Using ActiveRecord database connections in a multi-threaded app, outside of Rails, is a bit of a mystery. Since Rails typically takes care of connection cleanup, there’s not much information on how to handle connections when using ActiveRecord in a stand-alone app.
ActiveRecord’s with_connection method yields a database connection from its pool to the block. When the block finishes, the connection is automatically checked back into the pool, avoiding connection leaks.
We don’t use or even assign the yielded connection to a block variable. Any ActiveRecord call inside the block will use the connection automatically.
Don’t Repeat Ourselves
There are seven methods, today, in the Vines SQL storage class that need to use with_connection. And while that’s not a terrible burden, it would be nice if we didn’t need to repeat this block of code in each place.
The storage layer in Vines is meant to be extended for custom database layouts, so it should give users an easy way to handle database connections out of the box.
Metaprogramming to the Rescue
Using instance_method together with define_method is a simple technique for decorating a method with extra behavior. This takes an existing method and redefines it with some extra behavior wrapped around a call to the original implementation.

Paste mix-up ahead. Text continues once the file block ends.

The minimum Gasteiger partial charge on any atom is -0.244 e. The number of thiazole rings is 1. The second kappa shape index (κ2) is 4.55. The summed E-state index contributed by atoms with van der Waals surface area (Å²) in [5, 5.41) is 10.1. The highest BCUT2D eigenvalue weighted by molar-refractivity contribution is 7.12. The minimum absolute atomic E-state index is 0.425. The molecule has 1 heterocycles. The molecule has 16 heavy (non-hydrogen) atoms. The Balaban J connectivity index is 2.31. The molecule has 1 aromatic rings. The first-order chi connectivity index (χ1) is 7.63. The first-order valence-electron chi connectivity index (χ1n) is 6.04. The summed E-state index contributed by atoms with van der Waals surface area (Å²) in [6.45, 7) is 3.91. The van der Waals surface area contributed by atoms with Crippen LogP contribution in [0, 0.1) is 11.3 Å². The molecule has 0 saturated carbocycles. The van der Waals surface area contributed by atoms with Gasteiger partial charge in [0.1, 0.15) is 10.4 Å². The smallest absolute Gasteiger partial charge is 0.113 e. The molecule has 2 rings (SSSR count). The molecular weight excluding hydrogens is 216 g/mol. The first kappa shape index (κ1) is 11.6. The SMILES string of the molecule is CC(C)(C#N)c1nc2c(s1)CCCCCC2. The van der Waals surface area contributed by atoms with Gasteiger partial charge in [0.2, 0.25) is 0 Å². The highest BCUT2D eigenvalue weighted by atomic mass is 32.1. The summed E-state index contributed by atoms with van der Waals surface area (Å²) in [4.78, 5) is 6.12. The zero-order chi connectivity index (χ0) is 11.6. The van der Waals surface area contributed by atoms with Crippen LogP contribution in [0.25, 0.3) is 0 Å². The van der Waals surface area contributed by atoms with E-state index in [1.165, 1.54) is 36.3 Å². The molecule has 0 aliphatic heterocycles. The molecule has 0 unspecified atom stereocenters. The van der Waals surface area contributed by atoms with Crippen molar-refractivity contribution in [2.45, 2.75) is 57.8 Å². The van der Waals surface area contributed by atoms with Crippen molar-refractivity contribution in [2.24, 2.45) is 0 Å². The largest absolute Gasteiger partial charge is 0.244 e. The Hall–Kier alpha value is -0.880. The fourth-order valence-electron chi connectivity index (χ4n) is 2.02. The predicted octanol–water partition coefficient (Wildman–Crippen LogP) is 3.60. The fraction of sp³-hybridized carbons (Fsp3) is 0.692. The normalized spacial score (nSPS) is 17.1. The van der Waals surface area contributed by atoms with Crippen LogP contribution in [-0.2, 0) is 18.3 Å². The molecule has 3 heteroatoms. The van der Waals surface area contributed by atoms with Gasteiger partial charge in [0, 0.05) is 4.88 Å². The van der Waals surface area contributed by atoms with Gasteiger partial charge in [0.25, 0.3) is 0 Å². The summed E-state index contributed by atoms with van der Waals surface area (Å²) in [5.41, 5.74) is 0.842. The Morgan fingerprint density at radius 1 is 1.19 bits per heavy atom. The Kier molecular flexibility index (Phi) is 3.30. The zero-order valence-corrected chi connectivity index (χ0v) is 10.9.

In this case, the new method calls the original inside an ActiveRecord with_connection block. This makes sure that connections are released back to the pool every time we use an ActiveRecord model in our methods.
Finally, the decorator defers the method call onto the EventMachine thread pool. ActiveRecord uses blocking IO, which would block the EventMachine reactor thread. Pushing these calls onto a thread pool allows the reactor thread to continue processing IO while we’re waiting for the database query to return.
We won’t get into the defer implementation here, but if you’re interested, check out the code.
Putting It to Use
Now that we have the with_connection decorator written, we can use it to wrap all other methods that talk to ActiveRecord. Here’s the save_user implementation using the decorator rather than dealing with ActiveRecord pools directly.
And that’s just one of our query methods. We can wrap the others just as easily and consolidate connection pool handling in one place.
Metaprogramming is a pretty big hammer to use to solve a simple connection pool problem. But define_method is a nice tool here, because it provides a simple way to write custom storage code without accidentally losing connections or blocking the EventMachine reactor thread.
- David Graham
16 Dec 2011